With regard to the phantom power issue, there is either a problem with the wiring, the microphone, or the mixer.
As others have suggested, eliminate variables one at a time.
Does the effect happen with different mics on the same channel? If so, it's probably not a problem with the microphone. If different mics behave differently, it's probably a problem with the mic.
Does the effect happen when you bypass the wiring (and/or using different cables)? If it's always the same regardless of the wires/cables in use, it's probably not the wiring. If changing the wiring changes the behavior, you've got a problem with the wiring. (If your wiring starts with the shield/ground on pin 1 at the mixer and connects it to pin 2 or 3 at the jack, that can cause problems, though right now I'm not sure how the problems would be manifest. Swapping the wiring at pins 1 and 2 is an easy mistake to make.)
If you prove the microphone and wiring don't make a difference, it's probably the mixer.
As for the feedback, gain structure has nothing to do with feedback. It doesn't matter where you get your gain. It's the total gain that matters. The way to eliminate feedback (to maximize gain before feedback) is with proper microphone selection, relative positioning of microphone and speakers, proper microphone technique by the talent, proper equalization, and room acoustics. Room acoustics is usually the most difficult to change, but it is by far the most important factor. But gain structure has nothing to do with feedback.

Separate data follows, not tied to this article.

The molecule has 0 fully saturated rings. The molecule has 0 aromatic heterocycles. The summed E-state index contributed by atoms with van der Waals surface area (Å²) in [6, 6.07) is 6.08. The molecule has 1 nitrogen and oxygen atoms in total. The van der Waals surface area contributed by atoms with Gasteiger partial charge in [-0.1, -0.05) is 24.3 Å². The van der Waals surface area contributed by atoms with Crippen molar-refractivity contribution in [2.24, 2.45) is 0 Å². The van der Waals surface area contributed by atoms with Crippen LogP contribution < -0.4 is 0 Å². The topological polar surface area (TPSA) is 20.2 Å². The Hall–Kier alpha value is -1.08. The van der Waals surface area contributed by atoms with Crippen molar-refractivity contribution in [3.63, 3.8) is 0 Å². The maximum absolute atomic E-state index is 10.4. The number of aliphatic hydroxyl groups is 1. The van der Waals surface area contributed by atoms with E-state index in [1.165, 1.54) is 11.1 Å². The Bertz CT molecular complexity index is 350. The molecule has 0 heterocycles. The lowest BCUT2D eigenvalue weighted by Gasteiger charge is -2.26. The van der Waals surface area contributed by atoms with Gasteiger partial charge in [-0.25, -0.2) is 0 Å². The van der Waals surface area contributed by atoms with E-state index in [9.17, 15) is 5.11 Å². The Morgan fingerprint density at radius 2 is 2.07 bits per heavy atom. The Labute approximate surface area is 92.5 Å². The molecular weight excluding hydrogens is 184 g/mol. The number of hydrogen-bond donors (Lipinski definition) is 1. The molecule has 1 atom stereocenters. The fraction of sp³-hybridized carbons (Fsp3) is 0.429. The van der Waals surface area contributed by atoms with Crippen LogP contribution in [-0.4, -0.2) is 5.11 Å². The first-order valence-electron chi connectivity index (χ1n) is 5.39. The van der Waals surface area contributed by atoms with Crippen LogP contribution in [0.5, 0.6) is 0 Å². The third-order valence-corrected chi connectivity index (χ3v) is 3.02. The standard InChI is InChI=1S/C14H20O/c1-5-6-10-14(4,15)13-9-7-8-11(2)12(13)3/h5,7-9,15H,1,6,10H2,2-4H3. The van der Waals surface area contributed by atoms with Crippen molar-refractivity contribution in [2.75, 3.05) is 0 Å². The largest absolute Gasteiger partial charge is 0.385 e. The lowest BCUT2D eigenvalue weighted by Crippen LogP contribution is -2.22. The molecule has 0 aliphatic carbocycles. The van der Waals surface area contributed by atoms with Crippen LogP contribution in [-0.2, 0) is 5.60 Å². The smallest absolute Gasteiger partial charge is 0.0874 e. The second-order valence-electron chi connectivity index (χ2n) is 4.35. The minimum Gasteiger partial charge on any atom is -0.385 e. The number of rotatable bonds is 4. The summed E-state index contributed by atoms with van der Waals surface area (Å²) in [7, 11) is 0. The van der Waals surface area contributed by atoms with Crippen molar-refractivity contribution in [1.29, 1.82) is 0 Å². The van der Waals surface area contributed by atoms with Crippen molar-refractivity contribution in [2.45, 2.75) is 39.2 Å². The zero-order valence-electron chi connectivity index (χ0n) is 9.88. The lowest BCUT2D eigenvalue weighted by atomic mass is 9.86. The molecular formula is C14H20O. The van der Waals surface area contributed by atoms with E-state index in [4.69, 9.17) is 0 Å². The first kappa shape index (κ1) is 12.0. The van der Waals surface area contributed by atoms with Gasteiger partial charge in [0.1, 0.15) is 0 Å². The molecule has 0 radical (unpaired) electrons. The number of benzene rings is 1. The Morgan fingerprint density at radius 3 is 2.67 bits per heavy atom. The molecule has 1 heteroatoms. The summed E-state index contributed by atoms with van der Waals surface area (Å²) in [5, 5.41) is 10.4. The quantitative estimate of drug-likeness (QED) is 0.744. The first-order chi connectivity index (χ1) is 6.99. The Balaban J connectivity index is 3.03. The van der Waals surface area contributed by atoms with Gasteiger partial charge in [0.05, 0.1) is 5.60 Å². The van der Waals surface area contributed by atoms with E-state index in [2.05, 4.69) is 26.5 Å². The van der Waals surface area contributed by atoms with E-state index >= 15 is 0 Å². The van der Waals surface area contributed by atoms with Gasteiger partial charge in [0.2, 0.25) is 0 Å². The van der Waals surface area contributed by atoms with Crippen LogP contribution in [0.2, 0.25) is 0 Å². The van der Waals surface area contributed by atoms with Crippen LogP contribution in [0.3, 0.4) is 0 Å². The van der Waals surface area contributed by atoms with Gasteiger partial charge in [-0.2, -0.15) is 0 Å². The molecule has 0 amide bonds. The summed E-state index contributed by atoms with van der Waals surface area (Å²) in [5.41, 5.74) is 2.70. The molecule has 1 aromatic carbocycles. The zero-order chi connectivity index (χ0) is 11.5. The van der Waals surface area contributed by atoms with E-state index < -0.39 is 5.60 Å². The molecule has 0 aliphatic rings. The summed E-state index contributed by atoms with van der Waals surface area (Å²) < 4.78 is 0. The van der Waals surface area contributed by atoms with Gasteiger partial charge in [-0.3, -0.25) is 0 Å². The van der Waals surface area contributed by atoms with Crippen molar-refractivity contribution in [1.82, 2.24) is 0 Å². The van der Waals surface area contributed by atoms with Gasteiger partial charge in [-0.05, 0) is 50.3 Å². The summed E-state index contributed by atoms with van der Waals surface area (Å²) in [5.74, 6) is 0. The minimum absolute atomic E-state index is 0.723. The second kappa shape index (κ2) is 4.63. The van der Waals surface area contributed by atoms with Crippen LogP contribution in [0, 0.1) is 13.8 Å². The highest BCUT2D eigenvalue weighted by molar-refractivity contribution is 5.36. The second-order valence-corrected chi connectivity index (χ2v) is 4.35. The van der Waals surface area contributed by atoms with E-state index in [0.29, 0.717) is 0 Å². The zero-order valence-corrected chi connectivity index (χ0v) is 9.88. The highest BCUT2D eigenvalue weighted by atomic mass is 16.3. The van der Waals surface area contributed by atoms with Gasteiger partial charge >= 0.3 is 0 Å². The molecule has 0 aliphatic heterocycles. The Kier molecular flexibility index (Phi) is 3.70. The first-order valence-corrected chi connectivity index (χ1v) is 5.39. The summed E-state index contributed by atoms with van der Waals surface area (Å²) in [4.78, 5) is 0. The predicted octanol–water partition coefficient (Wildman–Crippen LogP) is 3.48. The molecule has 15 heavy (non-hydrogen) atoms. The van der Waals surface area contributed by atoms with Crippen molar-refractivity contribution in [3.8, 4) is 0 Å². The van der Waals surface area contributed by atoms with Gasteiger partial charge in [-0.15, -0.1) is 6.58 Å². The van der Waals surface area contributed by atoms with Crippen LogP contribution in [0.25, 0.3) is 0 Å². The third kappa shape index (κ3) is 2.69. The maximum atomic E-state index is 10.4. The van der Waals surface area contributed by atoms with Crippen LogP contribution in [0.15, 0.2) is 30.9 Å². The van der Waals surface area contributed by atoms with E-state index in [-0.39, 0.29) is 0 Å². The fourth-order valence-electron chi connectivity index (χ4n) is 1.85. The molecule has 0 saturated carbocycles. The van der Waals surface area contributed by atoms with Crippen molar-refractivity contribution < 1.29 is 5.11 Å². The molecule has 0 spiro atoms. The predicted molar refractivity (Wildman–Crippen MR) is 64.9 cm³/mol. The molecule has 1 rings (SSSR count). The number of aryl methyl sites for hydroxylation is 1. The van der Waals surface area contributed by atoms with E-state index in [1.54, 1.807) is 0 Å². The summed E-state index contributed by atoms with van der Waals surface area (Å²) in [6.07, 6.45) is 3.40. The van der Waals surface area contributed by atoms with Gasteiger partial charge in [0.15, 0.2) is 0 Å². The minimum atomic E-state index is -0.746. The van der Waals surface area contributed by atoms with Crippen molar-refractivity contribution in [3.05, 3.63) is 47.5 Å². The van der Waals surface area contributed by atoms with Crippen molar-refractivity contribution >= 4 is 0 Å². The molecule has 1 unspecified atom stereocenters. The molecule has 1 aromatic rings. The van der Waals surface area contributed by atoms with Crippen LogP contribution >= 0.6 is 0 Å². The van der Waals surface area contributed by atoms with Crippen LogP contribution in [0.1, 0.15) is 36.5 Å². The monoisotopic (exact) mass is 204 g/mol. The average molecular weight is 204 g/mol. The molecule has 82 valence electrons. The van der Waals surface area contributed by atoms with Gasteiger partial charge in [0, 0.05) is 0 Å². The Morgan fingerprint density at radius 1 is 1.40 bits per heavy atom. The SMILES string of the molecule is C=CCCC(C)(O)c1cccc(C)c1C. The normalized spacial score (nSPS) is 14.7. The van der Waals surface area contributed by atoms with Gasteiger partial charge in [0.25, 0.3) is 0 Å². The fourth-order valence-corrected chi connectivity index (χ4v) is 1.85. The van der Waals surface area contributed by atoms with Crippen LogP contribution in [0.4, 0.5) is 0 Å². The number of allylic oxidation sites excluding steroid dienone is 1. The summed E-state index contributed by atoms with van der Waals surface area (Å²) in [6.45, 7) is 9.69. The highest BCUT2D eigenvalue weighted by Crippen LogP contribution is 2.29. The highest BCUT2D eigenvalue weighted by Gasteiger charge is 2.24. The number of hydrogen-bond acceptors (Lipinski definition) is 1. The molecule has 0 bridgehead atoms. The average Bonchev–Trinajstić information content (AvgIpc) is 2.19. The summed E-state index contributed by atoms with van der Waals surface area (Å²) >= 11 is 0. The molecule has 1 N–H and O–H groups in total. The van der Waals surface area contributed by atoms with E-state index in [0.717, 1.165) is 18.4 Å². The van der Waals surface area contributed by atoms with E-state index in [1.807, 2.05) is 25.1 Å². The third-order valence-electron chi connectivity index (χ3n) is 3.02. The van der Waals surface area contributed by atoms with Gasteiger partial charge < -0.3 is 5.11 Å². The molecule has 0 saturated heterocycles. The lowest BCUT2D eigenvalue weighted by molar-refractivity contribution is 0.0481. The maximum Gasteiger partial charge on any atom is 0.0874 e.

(The only way that gain structure will affect gain before feedback is if some gain stage in your mixer is nonlinear, where it boosts some frequencies by a different dB than other frequencies. That is an indication of failure or poor product design.)
What gain structure DOES have to do with is the noise floor of the system and clipping. Proper gain structure minimizes the audible noise in the system while still preventing clipping. This is known as dynamic range. Proper gain structure also ensures that all inputs result in the same ouput level when the channel fader is at a given point in its travel (i.e., 0 dB) so that your mixing becomes visually intuitive -- so you can tell the relative levels of each channel just by looking. If your guitar is at -10 dB and it's drowning out the vocals that are at +5 dB, you may not have proper gain structure, because at a glance one should be able to tell that the vocals will be louder than the guitar (not considering program dynamics here).